As he keeps walking towards Eastdown, Tintin finds the house of Dr Müller, and thinks that the coincidence of that name appearing on the note is noteworthy. Instead of doing things politely he hops the wall into the gardens of the Müller house and is immediately chased by a guard dog. He gets away …
… and immediately gets caught in the human version of a bear trap. I feel like this would hurt a lot more than a simple ‘YEOW!’ can cover, but the Tintin books don’t show blood, so Hergé makes it look like this is a pretty unremarkable experience.
Dr Müller turns up with a gun and takes Tintin inside with his hands bound. He says he is sick of Tintin messing around in his affairs and wants to banish him to a mental institution where they will make Tintin insane if he isn’t already. We’re only fifteen pages into the story and I don’t feel like Tintin has done much meddling yet, so either his reputation precedes him or the other Tintin has been up to something. He uses the fireplace to burn through his bonds and attacks Dr Müller.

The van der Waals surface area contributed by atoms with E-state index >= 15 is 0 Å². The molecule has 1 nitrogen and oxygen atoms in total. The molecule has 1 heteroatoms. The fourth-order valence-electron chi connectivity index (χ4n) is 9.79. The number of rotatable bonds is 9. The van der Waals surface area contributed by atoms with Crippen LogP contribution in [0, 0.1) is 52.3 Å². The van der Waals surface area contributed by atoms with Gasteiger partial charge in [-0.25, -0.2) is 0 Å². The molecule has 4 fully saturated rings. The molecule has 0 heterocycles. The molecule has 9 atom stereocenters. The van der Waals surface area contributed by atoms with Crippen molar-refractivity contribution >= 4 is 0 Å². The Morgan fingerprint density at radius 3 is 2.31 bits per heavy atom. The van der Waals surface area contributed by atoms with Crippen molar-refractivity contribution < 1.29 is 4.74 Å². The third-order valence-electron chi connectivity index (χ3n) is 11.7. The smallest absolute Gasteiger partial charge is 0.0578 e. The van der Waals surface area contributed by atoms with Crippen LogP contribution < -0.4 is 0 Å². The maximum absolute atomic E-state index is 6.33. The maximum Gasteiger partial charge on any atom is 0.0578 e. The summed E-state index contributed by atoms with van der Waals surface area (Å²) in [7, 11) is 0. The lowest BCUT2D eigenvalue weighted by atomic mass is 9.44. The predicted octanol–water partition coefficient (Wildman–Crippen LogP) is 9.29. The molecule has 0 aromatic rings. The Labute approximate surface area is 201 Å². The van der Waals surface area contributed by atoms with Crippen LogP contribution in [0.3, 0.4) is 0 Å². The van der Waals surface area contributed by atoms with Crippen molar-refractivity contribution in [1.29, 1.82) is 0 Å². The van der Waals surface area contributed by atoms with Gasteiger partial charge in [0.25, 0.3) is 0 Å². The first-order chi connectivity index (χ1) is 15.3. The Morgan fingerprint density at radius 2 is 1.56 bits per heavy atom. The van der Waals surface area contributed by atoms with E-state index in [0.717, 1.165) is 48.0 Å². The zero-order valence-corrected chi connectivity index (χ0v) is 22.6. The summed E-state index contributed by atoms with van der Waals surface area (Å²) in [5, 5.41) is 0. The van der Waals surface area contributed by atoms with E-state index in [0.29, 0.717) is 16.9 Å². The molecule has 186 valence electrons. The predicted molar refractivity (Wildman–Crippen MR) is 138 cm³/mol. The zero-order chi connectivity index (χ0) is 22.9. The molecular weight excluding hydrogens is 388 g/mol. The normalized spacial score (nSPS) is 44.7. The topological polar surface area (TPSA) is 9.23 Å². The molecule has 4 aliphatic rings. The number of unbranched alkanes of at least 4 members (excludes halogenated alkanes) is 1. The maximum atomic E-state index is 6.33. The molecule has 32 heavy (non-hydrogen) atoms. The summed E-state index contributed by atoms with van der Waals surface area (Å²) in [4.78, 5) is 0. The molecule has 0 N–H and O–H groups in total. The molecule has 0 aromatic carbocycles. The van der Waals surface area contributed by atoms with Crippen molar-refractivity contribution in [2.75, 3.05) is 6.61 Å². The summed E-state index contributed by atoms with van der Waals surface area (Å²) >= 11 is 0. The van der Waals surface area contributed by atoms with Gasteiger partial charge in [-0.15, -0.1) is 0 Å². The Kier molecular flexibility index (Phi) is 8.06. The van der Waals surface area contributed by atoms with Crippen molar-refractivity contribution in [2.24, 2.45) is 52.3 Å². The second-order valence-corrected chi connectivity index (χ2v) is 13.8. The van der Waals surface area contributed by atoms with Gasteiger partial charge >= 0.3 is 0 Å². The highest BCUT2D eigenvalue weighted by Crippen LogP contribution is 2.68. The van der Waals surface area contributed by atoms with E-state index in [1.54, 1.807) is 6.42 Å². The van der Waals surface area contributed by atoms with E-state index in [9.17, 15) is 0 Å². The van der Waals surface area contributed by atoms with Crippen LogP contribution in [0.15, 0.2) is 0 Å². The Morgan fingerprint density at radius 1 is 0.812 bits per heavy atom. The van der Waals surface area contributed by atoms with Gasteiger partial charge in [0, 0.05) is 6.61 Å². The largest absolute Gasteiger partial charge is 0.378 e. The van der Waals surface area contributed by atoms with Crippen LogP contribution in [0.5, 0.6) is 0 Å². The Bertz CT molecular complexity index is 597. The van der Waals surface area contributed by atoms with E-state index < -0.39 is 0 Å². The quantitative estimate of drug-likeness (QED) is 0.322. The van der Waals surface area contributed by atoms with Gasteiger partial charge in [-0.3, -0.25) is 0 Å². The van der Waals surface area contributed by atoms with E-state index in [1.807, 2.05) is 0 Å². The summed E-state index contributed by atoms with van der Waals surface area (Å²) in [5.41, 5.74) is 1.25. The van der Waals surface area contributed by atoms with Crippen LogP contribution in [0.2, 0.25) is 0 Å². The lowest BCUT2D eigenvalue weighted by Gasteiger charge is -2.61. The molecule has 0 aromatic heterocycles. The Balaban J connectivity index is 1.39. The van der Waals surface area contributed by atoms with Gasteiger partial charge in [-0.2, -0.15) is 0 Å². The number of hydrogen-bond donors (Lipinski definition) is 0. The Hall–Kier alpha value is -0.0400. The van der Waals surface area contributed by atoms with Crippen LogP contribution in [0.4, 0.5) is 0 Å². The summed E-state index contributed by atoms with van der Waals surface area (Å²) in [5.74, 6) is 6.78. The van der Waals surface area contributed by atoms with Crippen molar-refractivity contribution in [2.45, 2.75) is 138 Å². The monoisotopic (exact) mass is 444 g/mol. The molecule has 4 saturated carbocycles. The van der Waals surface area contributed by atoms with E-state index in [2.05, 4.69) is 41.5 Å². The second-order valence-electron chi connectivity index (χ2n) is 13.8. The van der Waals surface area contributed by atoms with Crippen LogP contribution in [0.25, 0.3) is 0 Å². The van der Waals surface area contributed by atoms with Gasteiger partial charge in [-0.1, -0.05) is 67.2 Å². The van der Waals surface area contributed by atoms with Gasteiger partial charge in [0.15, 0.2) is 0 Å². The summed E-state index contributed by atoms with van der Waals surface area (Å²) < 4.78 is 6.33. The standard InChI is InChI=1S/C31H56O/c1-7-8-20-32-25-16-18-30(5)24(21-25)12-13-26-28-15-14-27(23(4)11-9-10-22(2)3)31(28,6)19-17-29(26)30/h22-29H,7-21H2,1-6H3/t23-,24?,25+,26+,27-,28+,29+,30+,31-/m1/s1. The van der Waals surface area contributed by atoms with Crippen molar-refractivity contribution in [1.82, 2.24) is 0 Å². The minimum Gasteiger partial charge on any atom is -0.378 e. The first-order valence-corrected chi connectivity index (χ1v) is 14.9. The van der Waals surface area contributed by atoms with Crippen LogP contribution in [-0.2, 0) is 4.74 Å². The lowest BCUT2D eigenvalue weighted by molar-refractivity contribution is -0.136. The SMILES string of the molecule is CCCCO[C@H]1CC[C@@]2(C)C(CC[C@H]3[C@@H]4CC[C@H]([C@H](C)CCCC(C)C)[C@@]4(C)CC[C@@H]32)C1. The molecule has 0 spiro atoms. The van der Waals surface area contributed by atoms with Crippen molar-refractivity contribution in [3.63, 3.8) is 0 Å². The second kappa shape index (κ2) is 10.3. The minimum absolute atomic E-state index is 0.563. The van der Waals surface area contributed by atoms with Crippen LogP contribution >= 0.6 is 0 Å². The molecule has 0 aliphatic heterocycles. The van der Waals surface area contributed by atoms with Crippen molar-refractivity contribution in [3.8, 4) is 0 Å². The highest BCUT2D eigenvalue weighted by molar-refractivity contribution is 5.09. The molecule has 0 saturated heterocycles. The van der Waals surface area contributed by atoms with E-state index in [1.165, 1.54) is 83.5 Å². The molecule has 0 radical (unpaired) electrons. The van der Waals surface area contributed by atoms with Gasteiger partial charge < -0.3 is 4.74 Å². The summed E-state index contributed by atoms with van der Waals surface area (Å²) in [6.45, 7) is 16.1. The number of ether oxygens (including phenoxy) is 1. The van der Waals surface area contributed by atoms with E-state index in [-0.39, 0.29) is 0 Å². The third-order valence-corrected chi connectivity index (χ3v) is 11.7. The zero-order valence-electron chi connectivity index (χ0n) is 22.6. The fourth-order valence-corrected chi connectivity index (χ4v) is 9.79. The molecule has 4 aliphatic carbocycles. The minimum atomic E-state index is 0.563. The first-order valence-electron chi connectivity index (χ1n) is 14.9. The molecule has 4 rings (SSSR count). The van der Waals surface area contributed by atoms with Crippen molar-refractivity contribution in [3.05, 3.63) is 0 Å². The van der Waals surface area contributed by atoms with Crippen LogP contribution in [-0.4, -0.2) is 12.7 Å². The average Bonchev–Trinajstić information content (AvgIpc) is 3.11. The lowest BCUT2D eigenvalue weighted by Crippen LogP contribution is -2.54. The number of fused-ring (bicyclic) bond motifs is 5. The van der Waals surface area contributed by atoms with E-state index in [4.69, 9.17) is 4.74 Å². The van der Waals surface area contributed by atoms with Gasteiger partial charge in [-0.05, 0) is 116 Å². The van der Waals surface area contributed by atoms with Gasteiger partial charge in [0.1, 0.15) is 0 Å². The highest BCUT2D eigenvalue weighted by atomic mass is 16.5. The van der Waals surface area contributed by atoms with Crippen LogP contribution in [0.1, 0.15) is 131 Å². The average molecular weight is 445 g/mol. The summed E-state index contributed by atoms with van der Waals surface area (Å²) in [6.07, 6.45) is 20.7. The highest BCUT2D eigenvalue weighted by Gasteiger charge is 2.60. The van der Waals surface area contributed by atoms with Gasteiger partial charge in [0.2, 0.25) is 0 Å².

After losing the fight, Dr Müller tosses a burning log at Tintin, which sets the house ablaze. Tintin barricades himself in a room, not knowing about the fire, and bullets fired through the door destroy a chemical cabinet and pour liquid chloroform into the room, while Tintin inhales. He falls unconscious as the flames reach the door he’s hiding behind. Once again, this isn’t really how chloroform works; once it’s knocked you out, you need a consistent supply of it to remain unconscious, and you can easily choke on your own tongue if you aren’t looked after properly. Tintin is more likely to have regained consciousness once he was closer to the ground, or died.